Let Bartlet Be Bartlet

Since the beginning of time, people have often found themselves divided down the middle of different categories. Male/Female. Black/White. Rich/Poor. East/West. Republican/Democrat. It seems unfair that, as a society, we consistently polarize each other. “If you ain’t for me, you’re against me.” You know, that kind of thing. One of the most profound divides is between those who are educated and those who are not.

Writers have been showcasing this distinction for hundreds of years. Stories like “The Sculptor’s Funeral” by Willa Cather in which a dead man is berated by an entire town for being an academic, and “The Celebrated Jumping Frog of Calaveras County,” by Mark Twain, where Twain’s tone proves his distaste for small town, uneducated mindsets.

The divide between educated and non-educated seems more entrenched than ever. Typically, the rhetoric generally implies that there are two groups of people: A) the academic elite, snowflake liberal who wouldn’t know a hard day of work if it hit them right in the Prius and B) The ignorant, bigoted redneck that can’t take their head out from under their butt long enough to understand what’s really going on in the world.

What if I told you that most of us fall somewhere in the middle of those two close-minded interpretations? It’s true. Generally, we all just want the health and safety of our families. We want to get through every day, paying our bills and avoiding disasters of all kinds (natural, political, local, etc). The primary differences lie in both how we get there and who else in the world we also want to get there.

One of my favorite shows of all time, The West Wing, most definitely had a liberal slant. They sprinkled in some diplomatic storylines and characters but I won’t lie, it had one of those liberal agendas you hear about. However, the writing on the show was so stellar and smart that fans of any political affiliation liked the series.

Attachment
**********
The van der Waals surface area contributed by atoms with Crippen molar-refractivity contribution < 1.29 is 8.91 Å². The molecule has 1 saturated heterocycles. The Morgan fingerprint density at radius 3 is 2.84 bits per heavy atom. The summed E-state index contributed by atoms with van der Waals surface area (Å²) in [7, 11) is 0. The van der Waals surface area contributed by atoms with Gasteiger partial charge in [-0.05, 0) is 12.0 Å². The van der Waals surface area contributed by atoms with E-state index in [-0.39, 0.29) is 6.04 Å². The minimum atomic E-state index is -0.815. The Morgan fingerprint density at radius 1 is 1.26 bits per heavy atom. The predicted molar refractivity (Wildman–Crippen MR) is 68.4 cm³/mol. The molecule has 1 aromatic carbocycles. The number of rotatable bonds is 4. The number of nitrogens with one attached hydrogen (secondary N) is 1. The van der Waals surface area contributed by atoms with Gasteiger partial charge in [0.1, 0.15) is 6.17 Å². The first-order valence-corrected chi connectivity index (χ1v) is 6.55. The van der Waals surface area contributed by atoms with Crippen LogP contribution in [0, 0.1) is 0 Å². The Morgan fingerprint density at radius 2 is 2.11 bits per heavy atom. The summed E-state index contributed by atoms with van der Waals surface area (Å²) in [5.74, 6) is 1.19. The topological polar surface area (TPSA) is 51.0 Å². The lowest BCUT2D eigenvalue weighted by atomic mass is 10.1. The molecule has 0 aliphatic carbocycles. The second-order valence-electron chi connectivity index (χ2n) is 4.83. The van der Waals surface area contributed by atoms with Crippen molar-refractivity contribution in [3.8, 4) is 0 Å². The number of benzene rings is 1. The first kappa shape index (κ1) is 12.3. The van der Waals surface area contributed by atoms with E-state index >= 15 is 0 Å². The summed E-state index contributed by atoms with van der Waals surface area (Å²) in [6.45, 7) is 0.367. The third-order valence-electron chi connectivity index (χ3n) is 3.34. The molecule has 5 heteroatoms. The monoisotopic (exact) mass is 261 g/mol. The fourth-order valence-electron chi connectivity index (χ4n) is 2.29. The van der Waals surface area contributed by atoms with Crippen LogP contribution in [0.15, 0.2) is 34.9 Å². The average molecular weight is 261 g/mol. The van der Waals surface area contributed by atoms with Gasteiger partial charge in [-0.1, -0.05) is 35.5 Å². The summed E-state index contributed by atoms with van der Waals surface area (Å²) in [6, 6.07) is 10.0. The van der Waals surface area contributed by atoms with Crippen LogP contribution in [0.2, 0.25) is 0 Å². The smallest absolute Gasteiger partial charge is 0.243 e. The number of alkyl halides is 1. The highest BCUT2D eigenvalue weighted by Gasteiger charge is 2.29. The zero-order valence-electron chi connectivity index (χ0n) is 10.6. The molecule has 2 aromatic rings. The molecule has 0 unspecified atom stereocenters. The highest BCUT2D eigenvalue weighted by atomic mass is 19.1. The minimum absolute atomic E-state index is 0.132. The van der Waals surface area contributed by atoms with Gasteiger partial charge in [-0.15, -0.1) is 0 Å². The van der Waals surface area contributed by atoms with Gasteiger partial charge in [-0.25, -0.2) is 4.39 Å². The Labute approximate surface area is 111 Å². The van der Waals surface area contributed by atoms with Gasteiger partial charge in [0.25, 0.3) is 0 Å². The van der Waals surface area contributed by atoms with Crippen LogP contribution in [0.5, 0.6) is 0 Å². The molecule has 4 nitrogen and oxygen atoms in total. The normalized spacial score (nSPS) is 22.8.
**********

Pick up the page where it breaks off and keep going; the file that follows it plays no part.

There was a storyline in particular in which President Barlet’s staff was struggling to appear “in touch” with the every day worker in America. He was an educated man oozing with privilege and the American people weren’t buying that he could understand them. Whatever tactics they tried failed because anything he did to seem more connected felt inauthentic.

Eventually, they came to the conclusion that they should just “Let Bartlet be Bartlet.” They decided that there was no need to hide his intelligence or background because there was nothing wrong with him being smart. The truth is, your level of education shouldn’t be a defining factor in the way you are treated in society. It’s the way we treat each other that is disturbing.

I grew up in a house with parents who made my academic achievement a priority. A’s were rewarded and expected. When I got into high school, the only strategy that mattered was one that earned me a scholarship to college. Not going to college wasn’t even a blip on the radar. My parents wanted me to excel in areas they wished they could have. They wanted the absolute best for me and to them, that meant going to school and getting a great job.